Ladakh, India – On a recent June evening, as the sun cast the day’s final, crimson rays over the mountains surrounding Saspochey, a hamlet at 3,658 metres in the Indian Himalayan region of Ladakh, Sherab Dolma prepared her living room for guests.
An old Ladakhi stove with intricate metal work took centre stage in the room. Soft, warm carpets hugged the floor and traditional kitchen utensils stood neatly stacked in a wardrobe. A young boy with sunburned cheeks and a dirty, green hat stormed in and out of the room.
As her guests seated themselves, Dolma served hot tea in delicate ceramic cups.
Dolma has been running a homestay for three years, letting out rooms with stunning views over the Zanskar range. Tourists flock to her tiny hamlet in the hope of spotting a special guest – the snow leopard, a wild cat that thrives in high mountain terrains.
It is estimated that India is home to 400-700 snow leopards of a global population of 4,500-6,500, spread across 12 countries.
As part of conservation efforts, these countries have declared 2015 as the International Year of the Snow Leopard and have been promoting cross-country projects to save the endangered cats.
Ladakh – in the state of Jammu and Kashmir – with 60 percent of India’s snow leopard population, is well known among wildlife enthusiasts for offering some of the best sightings of snow leopards.
That helps Dolma business.
“I earn 30,000 Indian rupees ($472) per year from the homestay business. The snow leopard and other wildlife here are like jewels,” Dolma said as she prepared a meal in her compact kitchen.
A few years ago, Dolma wouldn’t have spoken so kindly about snow leopards.
“I had lost many sheep and goats to snow leopards. So had many others in the village. That left us in a lot of loss. We were helpless. People would even go after snow leopards to kill them,” she said.
The biggest threat to snow leopard populations globally is this conflict with humans . Decrease in the number of natural prey species leads to snow leopards hunting livestock. This in turn triggers retaliatory killing by herders and farmers.
The Snow Leopard Conservancy India Trust (SLC-IT), a community-based conservation NGO, helped Dolma and eight other villagers set up homestays in Saspochey.
“People in these remote areas live under poor conditions. They have to think about their day-to-day struggle,” Namgail explained.
“When we go to a village and ask them to protect snow leopards, they sometimes laugh at us because they lose livestock to snow leopards,” he said.
“We also wanted to improve their livelihoods. That’s when we started the Himalayan Homestays,” Namgail told Al Jazeera.
The Himalayan Homestay program, which began in 2003, seeks to reduce the dependence of the herders on livestock and the pressure on the pasture lands, allowing natural prey species like the Tibetan blue sheep to thrive.
Snow leopards belong to what’s termed an umbrella species – a species that symbolises the health of an entire eco-system.
“Snow leopard is an apex predator so they are very important. When we work towards conserving this species, in the process we are helping a lot of other species,” Namgail said.
Sitting in his office in Leh, Ladakh’s administrative capital, Jigmet Takpa , chief conservator of Forests for Ladakh told Al Jazeera of the historical and cultural significance of hunting that has led to a decline in snow leopard numbers.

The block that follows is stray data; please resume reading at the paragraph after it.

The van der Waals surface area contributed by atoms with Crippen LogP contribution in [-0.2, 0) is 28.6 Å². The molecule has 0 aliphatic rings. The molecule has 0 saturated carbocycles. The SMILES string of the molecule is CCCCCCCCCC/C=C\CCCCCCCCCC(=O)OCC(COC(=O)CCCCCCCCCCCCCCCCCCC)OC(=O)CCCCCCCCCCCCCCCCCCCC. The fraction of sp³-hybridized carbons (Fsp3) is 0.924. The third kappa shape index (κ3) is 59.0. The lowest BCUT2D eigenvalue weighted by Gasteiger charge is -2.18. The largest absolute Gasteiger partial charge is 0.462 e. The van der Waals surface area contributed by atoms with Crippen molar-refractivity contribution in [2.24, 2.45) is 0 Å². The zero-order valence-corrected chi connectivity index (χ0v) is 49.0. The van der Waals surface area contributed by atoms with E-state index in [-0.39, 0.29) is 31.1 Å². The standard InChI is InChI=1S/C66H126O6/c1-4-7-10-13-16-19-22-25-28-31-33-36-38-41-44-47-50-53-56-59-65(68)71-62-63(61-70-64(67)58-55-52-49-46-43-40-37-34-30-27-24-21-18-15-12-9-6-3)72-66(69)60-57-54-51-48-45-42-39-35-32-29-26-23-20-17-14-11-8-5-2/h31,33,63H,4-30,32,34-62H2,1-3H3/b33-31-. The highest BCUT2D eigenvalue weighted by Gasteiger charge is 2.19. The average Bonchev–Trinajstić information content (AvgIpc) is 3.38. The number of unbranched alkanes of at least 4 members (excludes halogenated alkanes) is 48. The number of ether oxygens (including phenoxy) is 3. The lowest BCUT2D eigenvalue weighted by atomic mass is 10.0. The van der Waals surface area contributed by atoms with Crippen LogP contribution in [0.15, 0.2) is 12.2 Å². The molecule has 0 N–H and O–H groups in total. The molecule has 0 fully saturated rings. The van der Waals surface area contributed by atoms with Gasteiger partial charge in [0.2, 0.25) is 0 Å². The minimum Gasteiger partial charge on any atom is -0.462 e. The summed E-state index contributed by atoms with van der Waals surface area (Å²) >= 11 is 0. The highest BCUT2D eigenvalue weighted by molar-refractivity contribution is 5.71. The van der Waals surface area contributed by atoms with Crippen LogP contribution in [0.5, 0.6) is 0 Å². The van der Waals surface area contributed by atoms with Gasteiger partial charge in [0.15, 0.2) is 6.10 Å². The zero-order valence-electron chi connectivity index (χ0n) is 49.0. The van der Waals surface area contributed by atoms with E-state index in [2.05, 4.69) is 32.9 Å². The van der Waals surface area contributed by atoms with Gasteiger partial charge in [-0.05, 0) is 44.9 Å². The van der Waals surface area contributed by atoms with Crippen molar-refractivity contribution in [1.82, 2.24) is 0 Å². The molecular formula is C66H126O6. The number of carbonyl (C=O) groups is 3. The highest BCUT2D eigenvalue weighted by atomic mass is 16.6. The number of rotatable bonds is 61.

“Ladakhis, whether Buddhist or non-Buddhist, were hunters. They were poaching. It is in the culture. Even today, the hunting ceremony is still conducted during Losar (a Buddhist celebration),” Takpa told while looking at the view of snow-capped mountains through his window.
“This led to fast depletion of already scarce wildlife in the region,” Takpa explained.
Takpa criticised the conventional notion of conservation, saying that it is a tough task to restore a previously depleted ecosystem like Ladakh.
“All over the world and even in rest of India people think conservation means taking a big chunk of area which has a good biological value and declaring it as a conservation reserve. And this normally involves displacing all the people who live inside the area. This is based on the theory that man and wildlife cannot coexist,” Takpa said.
The Forest Department approach is contrary to this line of thinking, said Takpa. “We say human beings and wildlife have to coexist and help each other in sustaining themselves.”
The government has followed in the footsteps of the SLC-IT, and is now running homestays in national park areas.
The conservation programs do not benefit everyone in the vast deserts of Ladakh.
There were unconfirmed reports about a snow leopard having been killed the previous month in Tar, a sleepy village with about 12 homes right across the valley from Saspochey.
A two-hour hike up from the main road, Tar has no access to electricity or medical facilities. Most residents are in their 50s and 60s, the younger generation having left in search of better educational and career opportunities.
Tsering Dolkar, a 60-year-old woman with a wrinkly face, is the appointed head of the village. Dolkar complained about the losses the villagers endured due to snow leopard and Tibetan wolf attacks on livestock.
“Last year, one of my goats was killed right here,” Dolkar said, pointing towards a green terrace on her fields.
“This year we lost 20 of our livestock already. We don’t go and file complaints or reports because nothing comes of it,” she said with visible disappointment.
Dolkar said a few years ago a government official had come to evaluate whether Tar could have homestays but she never heard back from them.
“How can we kill a snow leopard?” Dolkar said of the rumours.
“We saw a dead snow leopard but it must have slipped off the cliffs and fallen down,” Dolkar said, shrugging her shoulders.
As for the human-animal conflict, “What can we do?” said Dolkar helplessly. “Nothing”.